News, notes, and observations from the James River Valley in northern South Dakota with special attention to reviewing the performance of the media--old and new. E-Mail to MinneKota@gmail.com

Saturday, July 21, 2012

A national holiday to celebrate mass shooting

Mass murder by gunshot has become a great tradition in America.  It is beginning to eclipse the stars and stripes and apple pie as the national cliche.
It is the expression of American exceptionalism and what it is to be free, equal, and just.   It is a celebration of one of our great freedoms and of the deaths of those who have been sacrificed in the name of that freedom.


We have the ritual and liturgy worked out in detail. 


Monica Hesse summarizes it:


The president makes a statement. The leader of the other party makes a statement. The anti-gun Brady Campaign and the NRA make statements. The statements all express sorrow and regret and a desire for justice for this tragedy. It’s always “a tragedy.” The statements all see the horrible deaths as unfortunate arguments for their sides. It wouldn’t have happened if the country had stricter gun-control laws. It wouldn’t have happened if citizens had the right to carry concealed weapons. No one will try to politicize the shooting, but some might accuse others of trying to politicize the shooting. It will be disgusting.


We will get reactions from the man-on-the-street.

We will discuss our perpetual culture of violence.

We’ll feel sorry for the killer’s mother.
The Onion also points out that we have got this routine down pat:  
According to the nation's citizenry, calls for a mature, thoughtful debate about the role of guns in American society started right on time, and should persist throughout the next week or so. However, the populace noted, the debate will soon spiral out of control and ultimately lead to nothing of any substance, a fact Americans everywhere acknowledged they felt "absolutely horrible" to be aware of.
All we need now is for the government to stop intruding on our freedoms and name a day to celebrate them.  In fact, this holiday is so huge and significant, a day cannot do it justice.  It needs at least a week.

A week-long celebration of fire-arm mayhem and death would speak to America's most cherished values and traditions.  It could contribute massively to the American economy and the spirit of competition.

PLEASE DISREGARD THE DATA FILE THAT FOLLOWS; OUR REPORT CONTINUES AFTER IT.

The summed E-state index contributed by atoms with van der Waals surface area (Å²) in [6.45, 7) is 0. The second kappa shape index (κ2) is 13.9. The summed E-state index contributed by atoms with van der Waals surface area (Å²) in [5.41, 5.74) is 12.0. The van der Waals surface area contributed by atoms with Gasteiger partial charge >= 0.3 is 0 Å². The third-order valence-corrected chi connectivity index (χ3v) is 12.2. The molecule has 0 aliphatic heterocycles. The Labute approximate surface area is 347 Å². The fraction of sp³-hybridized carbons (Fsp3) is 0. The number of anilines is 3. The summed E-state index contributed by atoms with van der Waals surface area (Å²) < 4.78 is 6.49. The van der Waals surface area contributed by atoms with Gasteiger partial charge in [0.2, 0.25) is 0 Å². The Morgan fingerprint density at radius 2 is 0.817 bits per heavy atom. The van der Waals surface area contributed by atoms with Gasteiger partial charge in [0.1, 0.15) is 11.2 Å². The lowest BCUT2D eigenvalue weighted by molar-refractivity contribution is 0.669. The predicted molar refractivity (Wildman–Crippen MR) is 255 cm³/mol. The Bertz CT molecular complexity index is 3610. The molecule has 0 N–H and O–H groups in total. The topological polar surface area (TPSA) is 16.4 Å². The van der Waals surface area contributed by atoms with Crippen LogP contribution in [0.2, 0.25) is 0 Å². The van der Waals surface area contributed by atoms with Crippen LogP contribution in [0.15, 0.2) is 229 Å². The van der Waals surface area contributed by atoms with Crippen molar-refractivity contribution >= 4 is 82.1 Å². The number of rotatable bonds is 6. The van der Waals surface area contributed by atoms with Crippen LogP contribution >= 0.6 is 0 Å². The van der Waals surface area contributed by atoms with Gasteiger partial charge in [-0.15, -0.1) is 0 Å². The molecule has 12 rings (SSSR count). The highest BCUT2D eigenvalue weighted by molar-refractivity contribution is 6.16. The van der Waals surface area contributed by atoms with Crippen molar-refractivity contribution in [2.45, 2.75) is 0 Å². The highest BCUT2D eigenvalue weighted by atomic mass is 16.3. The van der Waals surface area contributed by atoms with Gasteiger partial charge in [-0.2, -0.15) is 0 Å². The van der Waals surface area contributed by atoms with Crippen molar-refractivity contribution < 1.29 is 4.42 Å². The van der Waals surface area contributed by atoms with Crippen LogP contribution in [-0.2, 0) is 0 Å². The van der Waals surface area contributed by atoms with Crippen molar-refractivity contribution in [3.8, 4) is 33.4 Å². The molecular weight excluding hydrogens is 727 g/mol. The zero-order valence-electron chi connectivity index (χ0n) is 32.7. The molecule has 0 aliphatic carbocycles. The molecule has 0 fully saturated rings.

The Aurora theater massacre is, according to the press, the biggest mass shooting in American history.  That gives the next competitor a very high bar to shoot over.  A national week for mass shooting would give the public a chance to prepare and organize to enjoy it, and it would give the shooters a very attentive, focused audience.  

Retail centers could devote 7 or 8 months to stock their stores and promote merchandise to celebrate National Mass Shooting Week with.  Maybe we could incorporate it with Christmas and New Years and make it a two-week affair. 

Education could be made more relevant and engaging for students.  Educators could emphasize our great tradition behind our greatest freedom by exploring the subjugation and massacre of Indians;  the joys and jubilation of slavery, segregation, and lynchings; the thrill of gang wars; the thrill of any wars; the potential of firearms and murder in domestic disputes; the art and science of planning a massacre.  The teachers who produce the most successful shooters in the national competition could be awarded merit pay.  Education would be revolutionized.  

The economic benefits go without saying, and the magnitude is hard to imagine.

The benefits to national pride and stature in the world would cement America's number one position in all those areas of power and glory that really count.  

We need a national holiday that speaks to our strengths, inspires in our children a new sense of competition and excellence, and provides a joyous occasion for all Americans to demonstrate their pride and mettle.  

A national mass shooting holiday could save the world.  If we can figure out from what.  


 

No comments:

Blog Archive

About Me

My photo
Aberdeen, South Dakota, United States

NVBBETA